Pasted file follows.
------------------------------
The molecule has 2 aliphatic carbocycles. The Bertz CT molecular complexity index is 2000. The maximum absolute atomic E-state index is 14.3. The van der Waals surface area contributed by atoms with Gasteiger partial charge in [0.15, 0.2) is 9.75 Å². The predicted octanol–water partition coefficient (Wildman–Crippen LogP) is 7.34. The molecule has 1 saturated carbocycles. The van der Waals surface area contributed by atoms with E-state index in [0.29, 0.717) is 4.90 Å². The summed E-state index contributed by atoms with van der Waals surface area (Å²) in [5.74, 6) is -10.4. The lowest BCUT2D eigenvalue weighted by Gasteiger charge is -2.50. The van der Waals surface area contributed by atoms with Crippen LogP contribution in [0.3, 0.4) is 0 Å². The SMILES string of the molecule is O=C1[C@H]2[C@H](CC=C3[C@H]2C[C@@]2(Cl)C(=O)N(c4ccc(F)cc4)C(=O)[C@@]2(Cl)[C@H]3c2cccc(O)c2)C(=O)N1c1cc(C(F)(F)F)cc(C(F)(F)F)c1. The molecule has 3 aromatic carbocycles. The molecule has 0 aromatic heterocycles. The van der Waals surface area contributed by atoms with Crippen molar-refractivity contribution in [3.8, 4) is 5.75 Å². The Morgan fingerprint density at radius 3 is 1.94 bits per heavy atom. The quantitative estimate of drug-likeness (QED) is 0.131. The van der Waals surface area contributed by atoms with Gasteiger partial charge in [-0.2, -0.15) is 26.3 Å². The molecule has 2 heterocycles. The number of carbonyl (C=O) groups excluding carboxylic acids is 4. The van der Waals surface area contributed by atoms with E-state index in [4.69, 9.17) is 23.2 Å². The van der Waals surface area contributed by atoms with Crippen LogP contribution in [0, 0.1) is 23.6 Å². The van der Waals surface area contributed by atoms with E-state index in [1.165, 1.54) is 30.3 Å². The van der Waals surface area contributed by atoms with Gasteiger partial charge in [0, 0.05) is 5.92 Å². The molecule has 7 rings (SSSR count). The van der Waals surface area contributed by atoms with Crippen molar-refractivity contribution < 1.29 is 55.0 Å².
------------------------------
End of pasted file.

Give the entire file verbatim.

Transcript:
The molecule has 2 aliphatic carbocycles. The Bertz CT molecular complexity index is 2000. The maximum absolute atomic E-state index is 14.3. The van der Waals surface area contributed by atoms with Gasteiger partial charge in [0.15, 0.2) is 9.75 Å². The predicted octanol–water partition coefficient (Wildman–Crippen LogP) is 7.34. The molecule has 1 saturated carbocycles. The van der Waals surface area contributed by atoms with E-state index in [0.29, 0.717) is 4.90 Å². The summed E-state index contributed by atoms with van der Waals surface area (Å²) in [5.74, 6) is -10.4. The lowest BCUT2D eigenvalue weighted by Gasteiger charge is -2.50. The van der Waals surface area contributed by atoms with Crippen LogP contribution in [0.3, 0.4) is 0 Å². The SMILES string of the molecule is O=C1[C@H]2[C@H](CC=C3[C@H]2C[C@@]2(Cl)C(=O)N(c4ccc(F)cc4)C(=O)[C@@]2(Cl)[C@H]3c2cccc(O)c2)C(=O)N1c1cc(C(F)(F)F)cc(C(F)(F)F)c1. The molecule has 3 aromatic carbocycles. The molecule has 0 aromatic heterocycles. The van der Waals surface area contributed by atoms with Crippen molar-refractivity contribution in [3.8, 4) is 5.75 Å². The Morgan fingerprint density at radius 3 is 1.94 bits per heavy atom. The quantitative estimate of drug-likeness (QED) is 0.131. The van der Waals surface area contributed by atoms with Gasteiger partial charge in [-0.2, -0.15) is 26.3 Å². The molecule has 2 heterocycles. The number of carbonyl (C=O) groups excluding carboxylic acids is 4. The van der Waals surface area contributed by atoms with E-state index in [4.69, 9.17) is 23.2 Å². The van der Waals surface area contributed by atoms with Crippen LogP contribution in [0, 0.1) is 23.6 Å². The van der Waals surface area contributed by atoms with E-state index in [1.165, 1.54) is 30.3 Å². The van der Waals surface area contributed by atoms with Gasteiger partial charge in [0, 0.05) is 5.92 Å². The molecule has 7 rings (SSSR count). The van der Waals surface area contributed by atoms with Crippen molar-refractivity contribution < 1.29 is 55.0 Å².